The Earned Income Tax Credit (EITC) is widely considered the federal government’s most effective anti-poverty program. Sending tax refund checks to millions of low-income Americans every year, it helps people keep more of what they earn, and helps people stay working (and not claiming other benefits). In the 2015 tax year, more than 26 million families and individuals received the EITC, with an average payout of about $3,000 (the maximum amount available is about $5,500). Unusually, the EITC also has broad bipartisan support. Everyone from Paul Ryan to Barack Obama to Ro Khanna, a liberal Democrat congressman from Northern California, has argued for expanding the program both in the amount of credit-dollars available and in the number of people who can claim it. Being an effective tax cut, it gets endorsement from Republicans, who love tax cuts; being anti-poverty, it gets support from Democrats, who tend to want to help the nation’s poorest.
Some advocates say it could even be the basis for, or an alternative to, a basic income. Indeed, the EITC is like a basic income in that it gives people more to spend on basic goods and services. But, of course, it’s conditioned on people working to get the credit. A basic income isn’t necessarily conditioned on its recipients doing anything at all.
Republicans and Democrats, including Ryan and Barack Obama, have both called for expanding the EITC to include young people without kids–a group that’s largely excluded at the moment. Workers under the age of 25 aren’t covered at all, even when they have kids. And that’s the focus of a large ongoing trial in New York City led by the Mayor’s Office for Economic Opportunity and involving several large philanthropies, including the Kresge Foundation, Laura and John Arnold Foundation, and the Robin Hood Foundation. It tests the effects of increased EITC payments to childless workers earning up to $30,000 per year, including their levels of after-credit incomes, their participation in the workforce and their well-being.
At the moment, the tax system does few favors to people on the lowest incomes. According to the Center on Budget and Policy Priorities, a 21-year-old man on poverty-level wages ($12,500 a year) must pay $956 in payroll taxes, plus $214 in federal income taxes. That leaves him $1,170 below the poverty line. He is not currently eligible for the EITC.
A 30-year-old woman earning the same money pays the same taxes but is covered under the EITC program (because she is over 25). But, if she’s childless, she receives just $184 in credit–meaning she too is effectively “taxed into poverty.” Currently, $506 is the maximum EITC available for workers without dependent children, and that’s only on offer until they reach a threshold of about $15,000 in annual earnings.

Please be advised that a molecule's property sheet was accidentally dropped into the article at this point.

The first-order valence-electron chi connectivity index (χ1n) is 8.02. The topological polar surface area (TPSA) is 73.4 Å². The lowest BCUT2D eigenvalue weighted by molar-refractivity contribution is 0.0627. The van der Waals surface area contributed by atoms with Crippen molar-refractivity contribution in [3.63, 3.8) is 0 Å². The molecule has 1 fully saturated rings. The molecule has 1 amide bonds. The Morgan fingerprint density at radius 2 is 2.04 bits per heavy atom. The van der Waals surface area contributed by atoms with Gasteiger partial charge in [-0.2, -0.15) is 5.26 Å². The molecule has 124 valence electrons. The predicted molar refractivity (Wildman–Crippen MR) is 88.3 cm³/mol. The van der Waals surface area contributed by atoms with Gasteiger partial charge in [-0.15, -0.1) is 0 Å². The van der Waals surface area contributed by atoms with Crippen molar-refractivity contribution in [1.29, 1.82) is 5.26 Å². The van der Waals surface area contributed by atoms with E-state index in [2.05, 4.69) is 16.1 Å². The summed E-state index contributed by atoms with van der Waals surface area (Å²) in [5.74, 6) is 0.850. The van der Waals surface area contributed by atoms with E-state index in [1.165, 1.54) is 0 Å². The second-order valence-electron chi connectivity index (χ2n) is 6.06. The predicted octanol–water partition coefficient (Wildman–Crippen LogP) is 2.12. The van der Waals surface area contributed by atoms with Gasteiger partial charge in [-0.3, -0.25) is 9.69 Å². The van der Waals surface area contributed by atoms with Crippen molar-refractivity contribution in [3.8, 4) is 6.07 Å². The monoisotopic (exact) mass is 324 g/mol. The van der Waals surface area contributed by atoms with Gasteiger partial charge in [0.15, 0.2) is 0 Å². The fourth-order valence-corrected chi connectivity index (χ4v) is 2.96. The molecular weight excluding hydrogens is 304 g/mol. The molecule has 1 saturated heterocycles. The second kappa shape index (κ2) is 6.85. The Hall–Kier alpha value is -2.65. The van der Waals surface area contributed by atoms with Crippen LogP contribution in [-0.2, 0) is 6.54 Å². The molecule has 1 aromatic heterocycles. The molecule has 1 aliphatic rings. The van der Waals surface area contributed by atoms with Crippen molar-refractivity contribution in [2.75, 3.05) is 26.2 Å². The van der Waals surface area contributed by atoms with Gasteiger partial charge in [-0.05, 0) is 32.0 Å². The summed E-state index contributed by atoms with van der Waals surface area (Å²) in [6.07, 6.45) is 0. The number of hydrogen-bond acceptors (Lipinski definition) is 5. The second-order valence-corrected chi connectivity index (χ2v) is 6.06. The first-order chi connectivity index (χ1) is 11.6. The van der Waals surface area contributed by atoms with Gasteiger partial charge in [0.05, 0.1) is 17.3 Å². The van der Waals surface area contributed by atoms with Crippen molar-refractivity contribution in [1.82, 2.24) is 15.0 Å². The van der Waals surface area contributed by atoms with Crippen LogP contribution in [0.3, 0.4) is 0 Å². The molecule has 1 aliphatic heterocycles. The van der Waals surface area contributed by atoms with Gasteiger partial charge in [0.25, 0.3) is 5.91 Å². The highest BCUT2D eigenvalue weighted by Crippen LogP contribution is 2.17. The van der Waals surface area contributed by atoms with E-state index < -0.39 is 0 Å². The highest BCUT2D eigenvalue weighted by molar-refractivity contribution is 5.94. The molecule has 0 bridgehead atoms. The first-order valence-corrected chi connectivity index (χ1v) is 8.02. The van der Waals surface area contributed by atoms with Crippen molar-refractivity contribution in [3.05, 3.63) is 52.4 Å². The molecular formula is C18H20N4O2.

The experiment shows what might happen if the federal EITC was extended to childless recipients. Starting in the 2015 tax year, the trial, called Paycheck Plus, randomly selected 6,000 recipients, half of whom receive extra money, and half of whom act as a control. The pilot makes annual payments, running over three years, reaching as much as $2,000, or about four times the maximum EITC credit currently available to childless workers.
MDRC, a nonprofit social policy research firm, recently announced the results from the first two years in New York, and it says the impact was largely positive. After-bonus incomes went up (that is, above the amount people get in EITC) and work rates increased by 3.5% in the first year (compared to a control group). Moreover, there’s no evidence the program was a disincentive to work. That’s despite the oft-repeated idea that giving people government money naturally leads them to be lazy.
“The [EITC] has proven to be a very effective anti-poverty program for families with children,” says Cynthia Miller, an economist at MDRC who helped evaluate the first stage of the experiment, in an interview. “Given these interim findings that it increases income and employment rates, and that it doesn’t lead to any work reductions that some people are concerned about, I think it’s very encouraging.”
MDRC still needs to evaluate the third year of New York payments from the current tax year. Plus there’s a whole separate, identical trial taking place in Atlanta. So we won’t have full results until 2020. But if the results from the initial phase are replicated in the other years, the experiment could provide strong evidence for the benefits of expanding EITC to groups that are currently under-covered or not covered at all.
“Providing the money through the EITC gives people more of a sense of social inclusion because they’re getting a tax refund like other Americans. It’s not considered welfare, so that’s a positive,” Miller adds.
Ro Khanna’s proposed EITC expansion, which he created with U.S. Senator Sherrod Brown is a good deal more ambitious. The Grow American Incomes Now Act (GAIN) would increase the credit available to childless workers to $3,000 and increase the EITC for families with two kids to around $10,800. Khanna told Vox’s Greg Ferenstein that an expanded EITC could help make up for the loss of real wages among the lowest-earning Americans, shelter insecure workers in the gig economy, and help manage the shift to a more automated future where fewer jobs are available. Indeed, some see an expanded EITC as achieving some of the goals of a universal basic income, but without the political headaches of drastically remaking the federal government to help pay for it.
“This seems more politically feasible [than UBI] seeing that it’s conditioned on work,” says Miller. “But it’s not going to help people who can’t work, so it can’t be the only thing. We also have to support people who can’t work.”